For Windows 10, just type Control Panel on the search box and click the result, then click Uninstall a program Once inside Programs and Features, click the problem program and click Update or Uninstall. If you chose to update, then you will just need to follow the prompt to complete the process, however if you chose to Uninstall, you will follow the prompt to uninstall and then re-download or use the application’s installation disk to reinstall the program. Using Other Methods For Windows 7, you may find the list of all installed programs when you click Start and scroll your mouse over the list that appear on the tab.

You may see on that list utility for uninstalling the program. You may go ahead and uninstall using utilities available in this tab. For Windows 10, you may click Start, then Settings, then choose Apps.

Scroll down to see the list of Apps and features installed in your computer. Click the Program which is causing the runtime error, then you may choose to uninstall or click Advanced options to reset the application. Method 4 – Re-install Runtime Libraries. What you can do then is to uninstall the current package and install a fresh copy.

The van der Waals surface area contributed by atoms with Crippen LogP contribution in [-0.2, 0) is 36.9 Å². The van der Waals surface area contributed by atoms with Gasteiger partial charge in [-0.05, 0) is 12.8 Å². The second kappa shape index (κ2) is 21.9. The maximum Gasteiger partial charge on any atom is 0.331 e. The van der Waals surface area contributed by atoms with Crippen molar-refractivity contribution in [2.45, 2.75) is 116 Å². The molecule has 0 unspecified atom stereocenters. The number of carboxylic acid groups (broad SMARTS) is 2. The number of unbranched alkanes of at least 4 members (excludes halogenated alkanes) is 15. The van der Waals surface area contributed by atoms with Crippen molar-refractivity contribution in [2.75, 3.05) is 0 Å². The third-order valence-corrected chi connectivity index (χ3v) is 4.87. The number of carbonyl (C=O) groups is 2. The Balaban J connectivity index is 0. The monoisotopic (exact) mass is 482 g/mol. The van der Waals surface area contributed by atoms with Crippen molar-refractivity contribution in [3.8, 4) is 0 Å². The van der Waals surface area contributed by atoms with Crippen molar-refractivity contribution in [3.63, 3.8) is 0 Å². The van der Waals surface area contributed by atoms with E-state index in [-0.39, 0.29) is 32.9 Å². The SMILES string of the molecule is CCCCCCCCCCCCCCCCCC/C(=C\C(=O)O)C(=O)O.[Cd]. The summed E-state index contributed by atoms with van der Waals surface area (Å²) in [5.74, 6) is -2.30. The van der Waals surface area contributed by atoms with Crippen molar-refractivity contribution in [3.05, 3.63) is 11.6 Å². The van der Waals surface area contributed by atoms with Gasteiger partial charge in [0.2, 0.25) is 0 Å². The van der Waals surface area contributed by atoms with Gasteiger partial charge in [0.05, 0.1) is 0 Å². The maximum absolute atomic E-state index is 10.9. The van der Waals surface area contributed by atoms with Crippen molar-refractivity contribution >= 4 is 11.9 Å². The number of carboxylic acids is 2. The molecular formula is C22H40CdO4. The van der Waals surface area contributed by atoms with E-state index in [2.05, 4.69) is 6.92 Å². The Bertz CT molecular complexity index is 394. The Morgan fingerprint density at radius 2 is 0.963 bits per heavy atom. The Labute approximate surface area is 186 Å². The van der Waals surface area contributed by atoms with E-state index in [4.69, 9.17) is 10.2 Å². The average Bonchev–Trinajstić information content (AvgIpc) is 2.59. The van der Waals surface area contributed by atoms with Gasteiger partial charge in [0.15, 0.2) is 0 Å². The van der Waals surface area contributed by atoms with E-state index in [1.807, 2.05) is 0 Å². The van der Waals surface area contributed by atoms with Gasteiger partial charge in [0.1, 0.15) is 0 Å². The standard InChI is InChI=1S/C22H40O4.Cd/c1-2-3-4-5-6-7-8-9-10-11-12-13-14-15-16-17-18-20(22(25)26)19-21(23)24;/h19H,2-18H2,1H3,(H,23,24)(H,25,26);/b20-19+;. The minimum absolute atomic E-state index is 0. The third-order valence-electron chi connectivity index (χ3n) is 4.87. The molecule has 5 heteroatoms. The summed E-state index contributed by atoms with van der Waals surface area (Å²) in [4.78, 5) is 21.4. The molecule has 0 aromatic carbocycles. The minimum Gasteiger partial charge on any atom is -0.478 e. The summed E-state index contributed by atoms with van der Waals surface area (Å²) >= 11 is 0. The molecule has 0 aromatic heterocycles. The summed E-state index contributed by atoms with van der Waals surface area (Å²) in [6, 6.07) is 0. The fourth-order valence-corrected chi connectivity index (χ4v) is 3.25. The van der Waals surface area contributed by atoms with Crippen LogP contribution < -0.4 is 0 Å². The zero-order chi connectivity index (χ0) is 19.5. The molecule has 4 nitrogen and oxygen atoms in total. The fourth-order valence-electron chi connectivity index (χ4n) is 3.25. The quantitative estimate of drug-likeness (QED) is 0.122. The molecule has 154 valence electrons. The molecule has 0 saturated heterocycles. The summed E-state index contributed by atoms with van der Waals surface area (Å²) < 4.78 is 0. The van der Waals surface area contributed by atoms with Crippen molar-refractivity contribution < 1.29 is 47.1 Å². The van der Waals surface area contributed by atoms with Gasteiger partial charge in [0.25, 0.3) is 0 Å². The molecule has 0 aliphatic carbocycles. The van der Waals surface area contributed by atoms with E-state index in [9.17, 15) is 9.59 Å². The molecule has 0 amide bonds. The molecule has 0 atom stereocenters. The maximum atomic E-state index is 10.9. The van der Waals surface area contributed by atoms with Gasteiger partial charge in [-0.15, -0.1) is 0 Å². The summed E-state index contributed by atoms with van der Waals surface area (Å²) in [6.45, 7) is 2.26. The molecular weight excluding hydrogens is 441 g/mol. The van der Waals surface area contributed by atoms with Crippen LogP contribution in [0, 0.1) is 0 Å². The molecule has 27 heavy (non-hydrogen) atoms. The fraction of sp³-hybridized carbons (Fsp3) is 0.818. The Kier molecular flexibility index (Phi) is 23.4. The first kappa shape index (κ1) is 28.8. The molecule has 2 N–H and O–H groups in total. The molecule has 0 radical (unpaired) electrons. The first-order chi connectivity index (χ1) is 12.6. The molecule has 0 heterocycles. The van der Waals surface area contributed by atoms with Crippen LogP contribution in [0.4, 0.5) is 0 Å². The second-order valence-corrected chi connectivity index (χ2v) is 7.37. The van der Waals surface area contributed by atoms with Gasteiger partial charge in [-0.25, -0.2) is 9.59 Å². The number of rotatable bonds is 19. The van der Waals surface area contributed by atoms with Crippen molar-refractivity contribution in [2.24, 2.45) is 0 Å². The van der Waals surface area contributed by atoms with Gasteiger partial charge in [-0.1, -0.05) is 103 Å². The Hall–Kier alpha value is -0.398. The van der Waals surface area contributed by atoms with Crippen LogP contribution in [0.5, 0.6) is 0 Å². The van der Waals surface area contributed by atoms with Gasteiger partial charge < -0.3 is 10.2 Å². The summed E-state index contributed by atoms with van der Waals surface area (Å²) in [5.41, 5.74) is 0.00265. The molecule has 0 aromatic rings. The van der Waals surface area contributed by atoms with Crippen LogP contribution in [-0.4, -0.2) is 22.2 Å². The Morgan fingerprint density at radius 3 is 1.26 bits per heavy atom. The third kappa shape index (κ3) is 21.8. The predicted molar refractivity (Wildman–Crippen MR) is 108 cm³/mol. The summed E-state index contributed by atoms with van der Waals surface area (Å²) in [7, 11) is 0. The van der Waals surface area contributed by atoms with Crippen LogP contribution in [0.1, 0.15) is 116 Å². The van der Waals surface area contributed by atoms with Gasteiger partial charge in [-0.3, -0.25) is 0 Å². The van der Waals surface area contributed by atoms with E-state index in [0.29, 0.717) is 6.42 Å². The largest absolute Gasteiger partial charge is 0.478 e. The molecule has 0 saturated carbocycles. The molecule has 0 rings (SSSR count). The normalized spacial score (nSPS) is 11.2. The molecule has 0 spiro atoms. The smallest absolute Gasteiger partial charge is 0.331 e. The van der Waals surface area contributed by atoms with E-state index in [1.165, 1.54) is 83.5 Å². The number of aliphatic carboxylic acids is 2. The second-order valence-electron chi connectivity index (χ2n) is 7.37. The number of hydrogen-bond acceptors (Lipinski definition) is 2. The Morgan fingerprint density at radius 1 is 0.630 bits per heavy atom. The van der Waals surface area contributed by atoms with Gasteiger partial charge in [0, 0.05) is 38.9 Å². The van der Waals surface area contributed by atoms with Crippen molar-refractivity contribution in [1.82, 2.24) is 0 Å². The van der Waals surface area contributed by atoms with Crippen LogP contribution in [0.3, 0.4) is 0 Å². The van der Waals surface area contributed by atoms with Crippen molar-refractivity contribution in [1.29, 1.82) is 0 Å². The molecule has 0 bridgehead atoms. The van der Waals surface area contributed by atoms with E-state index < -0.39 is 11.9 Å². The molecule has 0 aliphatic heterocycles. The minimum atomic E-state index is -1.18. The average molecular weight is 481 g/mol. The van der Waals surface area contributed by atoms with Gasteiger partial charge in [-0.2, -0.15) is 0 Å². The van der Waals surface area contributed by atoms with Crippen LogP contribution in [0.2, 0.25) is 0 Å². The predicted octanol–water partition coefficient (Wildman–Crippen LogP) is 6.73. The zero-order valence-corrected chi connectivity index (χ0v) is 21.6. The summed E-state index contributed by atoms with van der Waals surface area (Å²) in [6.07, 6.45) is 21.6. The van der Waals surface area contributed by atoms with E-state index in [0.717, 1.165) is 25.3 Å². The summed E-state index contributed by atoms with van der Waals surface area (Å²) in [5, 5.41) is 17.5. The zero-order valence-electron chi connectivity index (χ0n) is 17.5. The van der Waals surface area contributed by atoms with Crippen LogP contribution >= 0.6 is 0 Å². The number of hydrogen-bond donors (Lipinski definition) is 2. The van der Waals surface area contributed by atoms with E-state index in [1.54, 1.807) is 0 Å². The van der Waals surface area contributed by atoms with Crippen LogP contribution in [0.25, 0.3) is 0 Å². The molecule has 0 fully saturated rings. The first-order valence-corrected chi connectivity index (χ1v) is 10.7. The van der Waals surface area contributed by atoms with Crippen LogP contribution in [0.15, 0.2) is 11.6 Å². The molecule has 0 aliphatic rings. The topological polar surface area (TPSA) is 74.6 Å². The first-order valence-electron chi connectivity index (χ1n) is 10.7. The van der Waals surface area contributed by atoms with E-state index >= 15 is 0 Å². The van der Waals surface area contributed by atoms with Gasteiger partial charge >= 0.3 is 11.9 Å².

Click Uninstall on top of the list, and when it is done, reboot your computer. This particular error code can be caused by a variety of factors, so it becomes to troubleshoot each of the causes so that effective recovery can be possible. Repair Registry Entries Associated with Error To fix up this error code with Windows registry is only recommended if you are PC service professional.

Even when the ribbon is collapsed, you can still use all its features. Just click a tab. If you click Home, the Home tab pops up over your worksheet. As soon as you click the button you want in the Home tab or click somewhere else in the Access window , the ribbon collapses itself again. The same trick works if you trigger a command in the ribbon using the keyboard, as described on Using the Ribbon with the Keyboard.

If you use the ribbon only occasionally, or if you prefer to use keyboard shortcuts, it makes sense to collapse the ribbon. Even when collapsed, the ribbon commands are available; it just takes an extra click to open the tab.

So far, you know how to open a table using the navigation pane. You can actually perform three more simple tasks with any database object that shows up in the navigation pane:. Rename it. Right-click the object, and then choose Rename. Type in the new name, and then press Enter. Create a copy. Right-click the object, and then choose Copy. Right-click anywhere in the navigation pane, and then choose Paste.